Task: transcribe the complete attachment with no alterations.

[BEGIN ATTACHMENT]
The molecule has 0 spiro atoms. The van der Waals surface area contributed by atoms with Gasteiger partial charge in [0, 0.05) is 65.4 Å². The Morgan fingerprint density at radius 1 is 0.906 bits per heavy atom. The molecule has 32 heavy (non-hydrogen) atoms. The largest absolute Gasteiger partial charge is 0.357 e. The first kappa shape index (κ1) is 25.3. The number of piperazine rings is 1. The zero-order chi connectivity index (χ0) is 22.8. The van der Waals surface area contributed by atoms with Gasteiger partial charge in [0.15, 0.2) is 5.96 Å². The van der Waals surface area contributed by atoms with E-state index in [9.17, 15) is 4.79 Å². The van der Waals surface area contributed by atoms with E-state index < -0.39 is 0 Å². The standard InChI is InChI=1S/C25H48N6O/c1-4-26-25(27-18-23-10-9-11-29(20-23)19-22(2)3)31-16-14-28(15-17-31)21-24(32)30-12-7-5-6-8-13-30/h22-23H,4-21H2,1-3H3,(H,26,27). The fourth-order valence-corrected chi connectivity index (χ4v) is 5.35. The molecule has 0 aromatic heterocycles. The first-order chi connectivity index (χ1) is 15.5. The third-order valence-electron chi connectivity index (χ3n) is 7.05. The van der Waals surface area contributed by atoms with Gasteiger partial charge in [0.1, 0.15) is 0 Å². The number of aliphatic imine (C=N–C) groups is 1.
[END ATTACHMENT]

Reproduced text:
The molecule has 0 spiro atoms. The van der Waals surface area contributed by atoms with Gasteiger partial charge in [0, 0.05) is 65.4 Å². The Morgan fingerprint density at radius 1 is 0.906 bits per heavy atom. The molecule has 32 heavy (non-hydrogen) atoms. The largest absolute Gasteiger partial charge is 0.357 e. The first kappa shape index (κ1) is 25.3. The number of piperazine rings is 1. The zero-order chi connectivity index (χ0) is 22.8. The van der Waals surface area contributed by atoms with Gasteiger partial charge in [0.15, 0.2) is 5.96 Å². The van der Waals surface area contributed by atoms with E-state index in [9.17, 15) is 4.79 Å². The van der Waals surface area contributed by atoms with E-state index < -0.39 is 0 Å². The standard InChI is InChI=1S/C25H48N6O/c1-4-26-25(27-18-23-10-9-11-29(20-23)19-22(2)3)31-16-14-28(15-17-31)21-24(32)30-12-7-5-6-8-13-30/h22-23H,4-21H2,1-3H3,(H,26,27). The fourth-order valence-corrected chi connectivity index (χ4v) is 5.35. The molecule has 0 aromatic heterocycles. The first-order chi connectivity index (χ1) is 15.5. The third-order valence-electron chi connectivity index (χ3n) is 7.05. The van der Waals surface area contributed by atoms with Gasteiger partial charge in [0.1, 0.15) is 0 Å². The number of aliphatic imine (C=N–C) groups is 1.